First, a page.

Earlier this week I spent most of the day in the outpatient department of a local hospital with a family member. There were some things that bothered me when I had been there in the past and it was reinforced with this visit.
Possibility for Identity Theft:
In this day and age when identity theft is a rampant problem for American society, the hospital does not seem to take that into account. From the time a patient shows up to the time they leave, their name, address, and date of birth are read out loud so the patient can identify himself ... information that could easily be overheard by an unscrupulous person.
Arriving at the check-in desk, the first question was, "Name please?" After orally stating his name, the patient was then asked to sign in. Why not sign in first and then the clerk can see the name instead of having to speak it out loud in front of a room full of people?
Next, in the "office," another clerk filled in insurance information including name, address, date of birth, place of work, insurance info, and more. While the room has a door and appears to be private, the back opens into a hallway, and all "offices" open that way. While working with us, our clerk called out loud around the wall to the next clerk to ask a question about something. Info is easily overheard by those in adjoining rooms and by those passing in the adjoining hallway.
Lack of Privacy:
Once the patient is prepped for surgery, he is parked in a cubicle on the surgical hallway with much activity as employees rush back and forth working with other patients. There is a curtain to partition off the cubicle but it is usually not pulled unless a family member does so. People off the street walk by going to other cubicles; patients are wheeled past; employees walk by.
Another round of personal questions happens at that point. As I sat with my family member in the cubicle waiting for him to be wheeled into surgery, the nurses worked with the man next to us (I could not see him) and I heard the responses to every question. He had no privacy.
On the other side was a young person in for knee surgery. I heard it all ... questions and answers.
There is no privacy. There is no protection from possible identity theft. At a time when people in a medical situation need more privacy than at any other time, they do not receive it. I realize hospital personnel take these things in stride; one backside is the same as the next. However, there are patients' feelings to be considered and, again, identity issues to be considered.
Even the waiting areas are not private. I was sent to a hallway with sofas and chairs and, while comfortable, people constantly passed by traveling from one part of the hospital to another. A lady in a seating area beyond me was softly crying (it was 6:00 in the morning) and I could not help but think how sad it was that she had nowhere private to be with her emotions. While the person I was with was there for non life-threatening out-patient surgery, there are times when family members receive bad news from doctors about their loved ones ... cancer, terminal illnesses ... devastating news to absorb in a public setting.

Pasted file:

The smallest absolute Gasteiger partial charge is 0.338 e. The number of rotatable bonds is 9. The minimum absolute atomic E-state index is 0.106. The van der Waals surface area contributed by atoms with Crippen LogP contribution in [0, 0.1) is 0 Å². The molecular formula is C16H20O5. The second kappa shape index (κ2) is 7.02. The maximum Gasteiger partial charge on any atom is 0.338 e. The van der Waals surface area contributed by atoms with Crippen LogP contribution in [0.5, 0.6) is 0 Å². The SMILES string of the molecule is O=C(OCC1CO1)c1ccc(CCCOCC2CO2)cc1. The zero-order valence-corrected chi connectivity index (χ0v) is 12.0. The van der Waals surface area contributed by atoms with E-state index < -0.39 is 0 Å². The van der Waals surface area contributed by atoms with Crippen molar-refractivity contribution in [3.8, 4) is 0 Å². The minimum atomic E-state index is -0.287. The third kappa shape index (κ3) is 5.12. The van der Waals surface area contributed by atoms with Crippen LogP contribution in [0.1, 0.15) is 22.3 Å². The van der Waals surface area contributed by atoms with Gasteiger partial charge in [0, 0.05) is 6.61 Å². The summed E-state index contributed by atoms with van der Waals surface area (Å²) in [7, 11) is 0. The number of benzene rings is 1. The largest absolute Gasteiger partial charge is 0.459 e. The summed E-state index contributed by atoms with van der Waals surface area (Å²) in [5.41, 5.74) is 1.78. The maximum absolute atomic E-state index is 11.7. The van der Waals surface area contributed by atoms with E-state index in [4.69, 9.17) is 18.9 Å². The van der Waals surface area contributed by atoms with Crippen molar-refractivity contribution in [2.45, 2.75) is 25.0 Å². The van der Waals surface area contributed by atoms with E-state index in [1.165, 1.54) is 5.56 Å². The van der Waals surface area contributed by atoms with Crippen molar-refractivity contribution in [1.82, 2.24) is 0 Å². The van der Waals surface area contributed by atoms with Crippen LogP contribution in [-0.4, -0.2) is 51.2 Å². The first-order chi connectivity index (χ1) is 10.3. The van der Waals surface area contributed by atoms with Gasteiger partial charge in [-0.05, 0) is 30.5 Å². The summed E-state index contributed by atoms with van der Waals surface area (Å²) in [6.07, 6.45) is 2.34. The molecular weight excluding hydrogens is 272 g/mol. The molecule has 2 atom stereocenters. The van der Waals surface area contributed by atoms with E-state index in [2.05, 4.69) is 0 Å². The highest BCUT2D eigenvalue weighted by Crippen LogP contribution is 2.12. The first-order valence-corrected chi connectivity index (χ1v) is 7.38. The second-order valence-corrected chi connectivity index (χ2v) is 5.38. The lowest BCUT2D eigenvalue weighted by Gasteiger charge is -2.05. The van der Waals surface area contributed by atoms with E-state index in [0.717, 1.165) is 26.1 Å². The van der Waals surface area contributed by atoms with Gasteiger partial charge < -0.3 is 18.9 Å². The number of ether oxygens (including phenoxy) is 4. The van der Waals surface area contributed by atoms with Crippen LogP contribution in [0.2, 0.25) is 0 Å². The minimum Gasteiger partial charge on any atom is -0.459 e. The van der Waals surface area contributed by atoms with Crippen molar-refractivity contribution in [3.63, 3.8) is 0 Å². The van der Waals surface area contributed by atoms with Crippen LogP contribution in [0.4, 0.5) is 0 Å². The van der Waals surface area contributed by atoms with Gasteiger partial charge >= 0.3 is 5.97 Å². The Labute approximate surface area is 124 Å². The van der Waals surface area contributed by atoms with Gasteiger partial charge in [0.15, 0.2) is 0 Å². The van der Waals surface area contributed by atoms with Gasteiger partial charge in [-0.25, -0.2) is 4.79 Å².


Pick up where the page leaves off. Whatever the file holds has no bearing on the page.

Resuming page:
When surgery was completed on the person I was with, I was called by a clerk to the phone to talk with the doctor. He did not even come out to speak with me personally.
In the waiting area, sitting near me, was the mom of the young man who had knee surgery. The doctor who performed the surgery came out after he finished, sat with her, and explained the surgery (again, I could overhear everything), and he took the time to answer her questions ... he had an excellent bedside manner ... and then told her to let him know if they needed anything or had any other questions, and then said, "God bless," as he turned to leave.
I made it a point to ask the identity of that young doctor ... an orthopedic surgeon that I would call on if I ever needed one. I had seen him in action and was impressed.
Charge for Filling Out Insurance Forms:
The insurance form needed the doctor's signature and information filled in. When I stopped by his office to leave the form, I was told there would be a $15 fee for filling it out. I was surprised and somewhat offended because the cost of surgery should easily have covered any additional cost for the time necessary to sign the form.
I was told they have many forms from many insurance companies, a point I could understand. However, in a pre-surgery visit to the doctor, the doctor charged $325 for a 20-minute visit (that did not include charges for surgery). The insurance form would not have taken longer than 15 minutes to fill out. If a clerk was paid $20 an hour, that would have been $5 out of the overall cost. I suppose I am offended that the doctor felt it necessary to charge an additional $15 instead of including that cost as part of the overall procedure.
This is not meant as a criticism but, rather, a questioning of procedures and whether there are better ways ... or perhaps I am being too sensitive. I have worked in a hospital in the past and tried to be careful and aware of patients' feelings and privacy. I must add that all the personnel and volunteers in this case were extremely friendly and helpful.
Have others encountered such situations? Feedback?